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30 of 30 people found the following review helpful
5.0 out of 5 stars Meaty and a delight to read
Don't judge a book by its cover! In this case you would be forgiven for expecting a rather fusty and inaccessible book. Nothing could be further from the truth.
This is the highly readable story of Paul Kriwaczek's search for the origins of Zoroastrianism and the influence that Zarathustra has had, not only on religions that followed him, but also on the world in...
Published on 16 Aug 2002 by Amazon Customer

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18 of 19 people found the following review helpful
3.0 out of 5 stars Chatty, erudite and kaleidoscopic
Kriwaczek tells us that he has been fascinated by Zarathustra (or Zoroaster) since his school days, when his English teacher introduced the class to Nietzsche, and this pupil, "naturally enough ... went to the school library to find out what he had written", and found Thus Spake Zarathustra. Kriwaczek's book now purports to be a search for this elusive character, working...
Published on 24 Oct 2005 by Ralph Blumenau


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30 of 30 people found the following review helpful
5.0 out of 5 stars Meaty and a delight to read, 16 Aug 2002
Don't judge a book by its cover! In this case you would be forgiven for expecting a rather fusty and inaccessible book. Nothing could be further from the truth.
This is the highly readable story of Paul Kriwaczek's search for the origins of Zoroastrianism and the influence that Zarathustra has had, not only on religions that followed him, but also on the world in general. I particularly enjoyed the format - part history and part travelogue, subtly and deftly written with wit and good humour.
I read In Search of Zarathustra from cover to cover in one sitting, such is the quality of Kriwaczek's storytelling. Perhaps it's because of his background in television documentary that I never once felt lectured. Instead, the history and concepts came across through the experience and practices of the people that he meets. The journeys through Europe, Central Asia, the Middle East and even northern England are peppered with the kind of interesting facts that I found myself quoting in the pub the next day. I hadn't realised that so much of our understanding of the dual nature of the world, of good and evil, can be traced back to Zarathustra and that the world's religions as practiced today have been greatly influenced by him. Nor had I realised how the Bulgars had given their name to a great British swear-word, what the origin of Christmas might really be, or even the origin of the word 'Amazon'. (A-mazon - without a breast - female warriors would cut one off, the better to bend their bows). I loved the characters we meet on the way - the Frenchman Antoine Hyacinth for example. He was a latter-day walking disaster-area who set out to be the first translator of key Zoroastrian documents. His trip round India was a scream.
If you've ever wondered about characters like Ahura Mazda, Cyrus the Great, Mithras, the Manichaeans and the Cathars, you will not find a more delightful or accessible way to learn about them. As for Strauss and Stanley Kubrick's 2001, in case you're wondering, you'll find them here as well.
This book has enabled me to see all sorts of religious practices and human behaviours in a new light, though I did feel slightly envious of Kriwaczek's ability to be simultaneously erudite and compelling. Great stuff.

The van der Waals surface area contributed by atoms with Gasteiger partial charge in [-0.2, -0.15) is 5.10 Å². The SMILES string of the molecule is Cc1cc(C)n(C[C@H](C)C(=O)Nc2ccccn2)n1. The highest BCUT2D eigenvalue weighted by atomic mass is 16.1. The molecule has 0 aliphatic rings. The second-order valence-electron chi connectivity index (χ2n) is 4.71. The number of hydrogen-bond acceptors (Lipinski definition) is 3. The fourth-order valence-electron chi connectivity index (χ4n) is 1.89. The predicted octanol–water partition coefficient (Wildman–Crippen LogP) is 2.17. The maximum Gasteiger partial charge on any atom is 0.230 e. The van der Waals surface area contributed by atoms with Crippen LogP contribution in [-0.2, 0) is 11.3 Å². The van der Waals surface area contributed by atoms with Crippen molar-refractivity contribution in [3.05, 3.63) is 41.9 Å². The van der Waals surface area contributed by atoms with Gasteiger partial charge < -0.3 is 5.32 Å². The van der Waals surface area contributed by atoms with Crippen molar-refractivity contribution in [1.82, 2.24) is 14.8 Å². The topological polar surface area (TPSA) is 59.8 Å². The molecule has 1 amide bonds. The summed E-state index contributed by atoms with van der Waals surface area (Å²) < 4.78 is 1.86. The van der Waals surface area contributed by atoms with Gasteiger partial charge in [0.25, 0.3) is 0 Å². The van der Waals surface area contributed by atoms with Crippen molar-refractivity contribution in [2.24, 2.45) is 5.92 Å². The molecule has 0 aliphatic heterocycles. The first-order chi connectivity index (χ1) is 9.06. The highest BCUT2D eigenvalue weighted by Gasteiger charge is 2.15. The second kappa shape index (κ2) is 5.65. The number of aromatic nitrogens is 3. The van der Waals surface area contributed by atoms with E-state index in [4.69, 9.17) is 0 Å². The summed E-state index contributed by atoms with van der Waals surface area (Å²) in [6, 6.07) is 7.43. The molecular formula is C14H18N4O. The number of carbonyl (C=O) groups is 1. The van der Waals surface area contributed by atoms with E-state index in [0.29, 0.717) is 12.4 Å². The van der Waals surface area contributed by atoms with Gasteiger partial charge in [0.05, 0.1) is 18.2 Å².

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18 of 19 people found the following review helpful
3.0 out of 5 stars Chatty, erudite and kaleidoscopic, 24 Oct 2005
By 
Ralph Blumenau (London United Kingdom) - See all my reviews
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Kriwaczek tells us that he has been fascinated by Zarathustra (or Zoroaster) since his school days, when his English teacher introduced the class to Nietzsche, and this pupil, "naturally enough ... went to the school library to find out what he had written", and found Thus Spake Zarathustra. Kriwaczek's book now purports to be a search for this elusive character, working backwards in time from Nietzsche. This quest would, as an adult (and at times as a television journalist), involve him in travelling all over the Middle East, Iran and Central Asia. The result is this vividly written account of his physical journeys in these lands, peppered with historical disquisitions, written with equal vividness, but whose origins, I suspect, had come from some decent libraries and guide books before he set out. In any case this is not the easiest way to convey a clear picture of the subject, and the problem is aggravated by two other features: the first is a helter-skelter backwards and forwards in time and in space. So, for example we travel within a few pages of one chapter from Carcassonne in France (p.74) to Derbent on the Caspian (p.75); a page later we are on the Trans-Siberian railway (p.76); on p.77 we are with the 13th century Tartars and on p.79 with 5th century BC Sarmatians!
The other feature is that Kriwaczek is so entertainingly knowledgeable about so much that he devotes pages on matters which have only the thinnest link with Zoroastrianism. Zarathustra himself had only one god, Ahura Mazda, and described all the other deities of his time as not deserving of the name. A very long time after his death, as Zoroastrianism departed from the original view of the prophet, it produced another god called Mithra, who seems to have borne a very similar relationship to Ahura Mazda as Jesus would bear to God the Father. Now the Romans also worshipped a god called Mithra, but, although Kriwaczek tells us that some modern scholars think that it was a mere coincidence that the same name was given to two gods who had nothing to do with each other, he devotes 2/3 of that chapter to telling us everything he knows about this Roman Mithras. Truth to tell, in the course of the book we really learn far more about Nietzsche, the Cathars, the Bogomils, the Sarmatians, the Romans, the Manichaeans and the Jews than we do about Zarathustra. Kriwaczek knows so much history that the slightest link he can establish with Zarathustra's teaching (or its later perversions) is enough to get him to unpack it all. The penultimate chapter ends, "Having mapped the Persian seer's influence back through the two and a half millennia that separate our own era from the dawn of Persian civilization, what remains in to seek out the traces of a time before ... recorded Iranian history began - the days of the First Prophet himself."